Check out writers’ markets in your genre

Check out writers’ markets in your genre

There are new contests and opportunities all of the time.

If you want to branch out in your writing career but you’re not sure where to start, a good idea is to check out various markets in the genres you are interested in. A simple way to do this is to purchase a copy of the annual Writer’s Market guide, which can help you find places to sell your writing all over the place. These books aren’t too expensive (you can always buy a previous year’s version to save money as well, though publishers are constantly changing), or you can check your local library for one.

Of course, there are plenty of places online where you can find various contests, publications accepting submissions, and other places to highlight your work. For example, I love the website Ranlan, which highlights speculative fiction websites that accept submissions. They even present them by which ones pay and which ones don’t, as well as which ones no longer accept submissions. This has been extremely helpful for me and I’ve had several stories and poems published just by using this site’s guidance. Of course, if you don’t write speculative fiction—which includes fantasy, sci-fi, steam punk, and so many other open genres—you may not like that particular site.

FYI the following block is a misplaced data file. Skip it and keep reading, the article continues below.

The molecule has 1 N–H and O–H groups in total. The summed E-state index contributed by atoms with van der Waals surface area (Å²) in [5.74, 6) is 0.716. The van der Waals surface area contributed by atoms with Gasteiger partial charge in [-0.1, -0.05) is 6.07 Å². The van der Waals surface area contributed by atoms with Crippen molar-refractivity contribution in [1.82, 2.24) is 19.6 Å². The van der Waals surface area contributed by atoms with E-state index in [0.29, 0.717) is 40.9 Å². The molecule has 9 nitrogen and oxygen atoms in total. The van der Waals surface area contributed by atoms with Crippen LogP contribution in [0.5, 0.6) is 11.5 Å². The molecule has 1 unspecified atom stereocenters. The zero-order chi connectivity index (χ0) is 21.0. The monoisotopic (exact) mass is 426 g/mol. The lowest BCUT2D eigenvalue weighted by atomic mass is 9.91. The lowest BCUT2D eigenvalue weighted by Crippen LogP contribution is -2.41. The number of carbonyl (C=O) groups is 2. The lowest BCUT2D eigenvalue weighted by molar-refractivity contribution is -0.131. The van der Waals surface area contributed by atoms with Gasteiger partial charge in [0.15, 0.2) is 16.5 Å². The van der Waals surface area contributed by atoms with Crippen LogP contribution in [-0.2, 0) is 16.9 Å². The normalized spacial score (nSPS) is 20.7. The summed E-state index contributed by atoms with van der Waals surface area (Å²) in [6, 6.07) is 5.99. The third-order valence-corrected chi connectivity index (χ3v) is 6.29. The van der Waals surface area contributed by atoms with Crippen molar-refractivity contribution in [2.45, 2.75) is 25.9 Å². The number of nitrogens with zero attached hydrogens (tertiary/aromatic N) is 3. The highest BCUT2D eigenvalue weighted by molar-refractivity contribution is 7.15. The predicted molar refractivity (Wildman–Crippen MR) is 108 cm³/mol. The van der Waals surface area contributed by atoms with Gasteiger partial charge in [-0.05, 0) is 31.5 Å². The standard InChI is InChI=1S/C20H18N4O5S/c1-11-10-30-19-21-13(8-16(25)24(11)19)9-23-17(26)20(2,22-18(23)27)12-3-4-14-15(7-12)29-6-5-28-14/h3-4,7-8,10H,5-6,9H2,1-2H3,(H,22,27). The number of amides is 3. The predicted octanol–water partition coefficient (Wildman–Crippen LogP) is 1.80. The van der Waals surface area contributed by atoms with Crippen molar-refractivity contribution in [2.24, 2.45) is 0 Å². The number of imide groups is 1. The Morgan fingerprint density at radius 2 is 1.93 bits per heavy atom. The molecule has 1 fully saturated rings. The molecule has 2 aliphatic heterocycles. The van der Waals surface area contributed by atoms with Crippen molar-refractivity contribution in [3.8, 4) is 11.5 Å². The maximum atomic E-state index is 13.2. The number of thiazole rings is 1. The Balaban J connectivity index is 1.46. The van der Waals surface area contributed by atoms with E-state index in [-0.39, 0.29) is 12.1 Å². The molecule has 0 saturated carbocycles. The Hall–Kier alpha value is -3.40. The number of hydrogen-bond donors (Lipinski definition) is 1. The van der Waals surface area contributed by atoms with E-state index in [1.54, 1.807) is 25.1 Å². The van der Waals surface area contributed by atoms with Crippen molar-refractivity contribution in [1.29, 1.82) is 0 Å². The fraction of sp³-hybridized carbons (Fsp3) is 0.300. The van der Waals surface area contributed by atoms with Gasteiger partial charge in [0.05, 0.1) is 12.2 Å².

If you’re into writing erotica, you might want to check out (warning: this link has adult content) Changeling Press’s Spring Fling writing contest, which has a deadline of July 4. You can always, of course, simply search for writing contests online that you can always enter. Though some of them do cost entry fees, many are completely free.

Then, if you just want exposure and you don’t care about money, there are even more markets available for your work. For example, you can revive your old work at rIgor mort.US; you just submit work that’s already been published elsewhere for them to feature (though it will also be used in various other forms on the site as well). Just make sure your work was featured somewhere in print before submitting it, because that’s all they accept at that particular site.

Websites like FirstWriter offer even more services, such as agent listings, editing services, copyright laws, and more. These can be extremely helpful in times like these, where the writing world is constantly in flux. As eBooks become a more oft-used medium, authors have greater access to publishing—but they may also be easier to take advantage of. Websites like this one can help you keep that from happening.